- slide 1 of 3
Overview of Pointillism
When most people think about art or the act of painting, they imagine the colors being mixed beforehand on a palette of some sort and then applied to canvas (or other materials) in a continuous brush-like motion. In contrast to this, pointillism is a different style of painting in which images are depicted by a collection of individually-colored dots that the human eye visually combines to “see” a wider range of colors.
Since raster images are really composed of a large number of individually-colored pixels (or dots), the concept of pointillism translates quite naturally to digital graphic design. Just like with digital photos, when pointillism images are viewed from a distance, the eye blends the points of color together to create a picture that seems smooth and continuous with “natural” tones and shaded areas. However, when viewed close up, you can see the actual dots used to create this effect.
One major difference between hand-painted and computer-generated artwork is that computers are capable of producing hundreds of dots per inch. So, while it may be extremely difficult for the naked eye to detect the individual pixels that make up a photograph without a large zoom factor, it’s usually not so hard to see the points used to create a hand-painted work that incorporates the pointillism technique. In general, as the colored points become smaller and closer in proximity to one another, it becomes harder to distinguish the individual dots.
In graphic design, pointillism can also be used to achieve texture and depth effects in an image by varying the size, shape and spacing of the individual points. Even if the base drawing is more traditional in nature, you can add pointillism to selected areas of the artwork to create the illusion of shadows and other effects that can really bring the drawing to life.
- slide 2 of 3
Beginnings of Pointillism
The technique of pointillism was theorized and developed by the French artist Georges Seurat (1859-1891), who approached art from a more scientific standpoint than many of his peers. Seurat was particularly interested in color theory – basically believing that artwork would be richer and more beautiful if colors were “blended” with the human eye rather than mixed with a painter’s brush and palette.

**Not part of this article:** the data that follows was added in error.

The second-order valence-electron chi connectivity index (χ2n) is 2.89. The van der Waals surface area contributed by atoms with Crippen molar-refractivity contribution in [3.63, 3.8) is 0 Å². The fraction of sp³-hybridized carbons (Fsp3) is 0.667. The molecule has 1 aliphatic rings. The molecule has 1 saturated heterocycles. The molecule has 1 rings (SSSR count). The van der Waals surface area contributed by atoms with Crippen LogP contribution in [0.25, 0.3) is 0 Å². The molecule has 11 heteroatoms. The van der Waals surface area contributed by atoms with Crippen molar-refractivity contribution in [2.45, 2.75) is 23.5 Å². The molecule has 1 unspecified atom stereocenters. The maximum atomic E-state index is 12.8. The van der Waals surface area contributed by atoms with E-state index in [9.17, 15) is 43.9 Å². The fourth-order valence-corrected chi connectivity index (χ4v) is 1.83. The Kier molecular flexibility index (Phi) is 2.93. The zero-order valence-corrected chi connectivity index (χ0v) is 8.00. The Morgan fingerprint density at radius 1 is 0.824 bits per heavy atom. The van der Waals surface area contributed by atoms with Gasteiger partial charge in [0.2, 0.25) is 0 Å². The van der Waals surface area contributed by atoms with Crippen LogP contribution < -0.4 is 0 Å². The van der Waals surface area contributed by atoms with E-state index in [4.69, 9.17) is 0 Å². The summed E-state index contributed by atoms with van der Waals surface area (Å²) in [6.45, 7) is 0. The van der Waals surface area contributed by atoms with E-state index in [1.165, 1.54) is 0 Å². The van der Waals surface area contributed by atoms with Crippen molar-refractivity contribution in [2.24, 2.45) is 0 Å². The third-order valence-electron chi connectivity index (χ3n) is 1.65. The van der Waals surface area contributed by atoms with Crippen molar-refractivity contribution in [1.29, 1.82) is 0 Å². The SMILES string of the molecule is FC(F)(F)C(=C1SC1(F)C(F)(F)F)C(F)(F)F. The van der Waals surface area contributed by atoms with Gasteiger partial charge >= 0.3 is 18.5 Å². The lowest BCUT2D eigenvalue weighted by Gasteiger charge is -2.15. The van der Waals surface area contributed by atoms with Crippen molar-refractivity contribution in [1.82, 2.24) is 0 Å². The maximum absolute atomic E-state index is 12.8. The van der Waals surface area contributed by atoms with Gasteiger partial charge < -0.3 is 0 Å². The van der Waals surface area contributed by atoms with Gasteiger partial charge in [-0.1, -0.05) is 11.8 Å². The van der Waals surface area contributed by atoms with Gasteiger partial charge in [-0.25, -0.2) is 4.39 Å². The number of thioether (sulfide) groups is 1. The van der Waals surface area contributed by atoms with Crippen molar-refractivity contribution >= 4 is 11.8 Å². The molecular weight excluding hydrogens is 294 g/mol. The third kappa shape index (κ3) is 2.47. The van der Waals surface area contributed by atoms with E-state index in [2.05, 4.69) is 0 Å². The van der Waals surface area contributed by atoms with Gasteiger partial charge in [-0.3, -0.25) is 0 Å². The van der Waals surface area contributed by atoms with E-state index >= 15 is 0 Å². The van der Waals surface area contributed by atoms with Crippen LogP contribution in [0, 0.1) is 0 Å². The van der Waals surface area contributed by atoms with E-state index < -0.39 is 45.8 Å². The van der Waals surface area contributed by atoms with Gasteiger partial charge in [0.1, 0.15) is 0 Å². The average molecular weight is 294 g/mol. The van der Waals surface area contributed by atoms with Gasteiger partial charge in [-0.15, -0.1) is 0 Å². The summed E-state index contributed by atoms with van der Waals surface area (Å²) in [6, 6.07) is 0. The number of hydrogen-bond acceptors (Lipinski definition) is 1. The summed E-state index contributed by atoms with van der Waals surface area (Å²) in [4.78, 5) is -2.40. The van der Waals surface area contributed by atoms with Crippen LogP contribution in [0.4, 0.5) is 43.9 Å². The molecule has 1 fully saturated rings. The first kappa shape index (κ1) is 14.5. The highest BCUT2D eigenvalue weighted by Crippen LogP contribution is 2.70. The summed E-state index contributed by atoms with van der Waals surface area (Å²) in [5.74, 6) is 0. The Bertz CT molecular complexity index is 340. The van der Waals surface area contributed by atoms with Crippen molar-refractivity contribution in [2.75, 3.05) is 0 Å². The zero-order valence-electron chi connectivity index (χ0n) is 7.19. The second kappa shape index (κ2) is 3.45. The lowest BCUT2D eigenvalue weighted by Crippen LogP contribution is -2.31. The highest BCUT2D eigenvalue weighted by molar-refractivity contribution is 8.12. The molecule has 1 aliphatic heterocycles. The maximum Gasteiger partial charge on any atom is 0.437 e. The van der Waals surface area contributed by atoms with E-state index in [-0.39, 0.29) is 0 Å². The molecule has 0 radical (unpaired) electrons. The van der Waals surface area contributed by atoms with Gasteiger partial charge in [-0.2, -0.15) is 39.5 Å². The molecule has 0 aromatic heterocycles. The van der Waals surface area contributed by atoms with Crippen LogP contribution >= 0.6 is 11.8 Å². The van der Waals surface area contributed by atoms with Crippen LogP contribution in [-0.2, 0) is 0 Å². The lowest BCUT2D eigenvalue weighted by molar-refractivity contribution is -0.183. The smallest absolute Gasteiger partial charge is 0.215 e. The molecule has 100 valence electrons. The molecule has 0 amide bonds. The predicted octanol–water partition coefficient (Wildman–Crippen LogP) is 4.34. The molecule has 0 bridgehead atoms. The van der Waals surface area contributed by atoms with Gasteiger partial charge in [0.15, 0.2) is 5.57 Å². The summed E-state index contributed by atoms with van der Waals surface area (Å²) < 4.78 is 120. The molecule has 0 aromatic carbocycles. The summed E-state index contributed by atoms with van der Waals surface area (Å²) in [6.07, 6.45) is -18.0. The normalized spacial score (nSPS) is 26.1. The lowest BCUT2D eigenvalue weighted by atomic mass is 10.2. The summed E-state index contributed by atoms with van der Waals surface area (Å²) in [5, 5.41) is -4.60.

One of the most celebrated paintings depicting the pointillism style is Seurat’s A Sunday Afternoon on the Island of La Grande Jatte, which was first exhibited in May 1886. Seurat’s preparation work for the 81.7 in x 121.25 in painting began in May of 1884 and included a large number of painted studies. The work of art is currently housed at the Art Institute of Chicago.
Although this highly technical form of art does not have many practitioners, it’s interesting to note that there are several software applications that have been developed to mimic the style. That is, there are a number of image editing tools designed to transform digital photographs into images resembling hand-painted works. Not only do these tools include the more traditional oil painting and watercolor effects, but many also include some type of pointillism effect as well. One example of such an application is Alien Skin’s Snap Art 2 – a photo editing plug-in compatible with Photoshop and Paint Shop Pro.
When you look at the thumbnail of the flowers, the dots are small enough and close together enough that you can easily comprehend the picture. If you click on the thumbnail to enlarge it, the picture is less recognizable. After enlarging it, step back about eight feet or so from your monitor and look at it again. It is recognizable again, and this will give you a much better idea of the virtues of pointillism and the glow of the pointillism effect.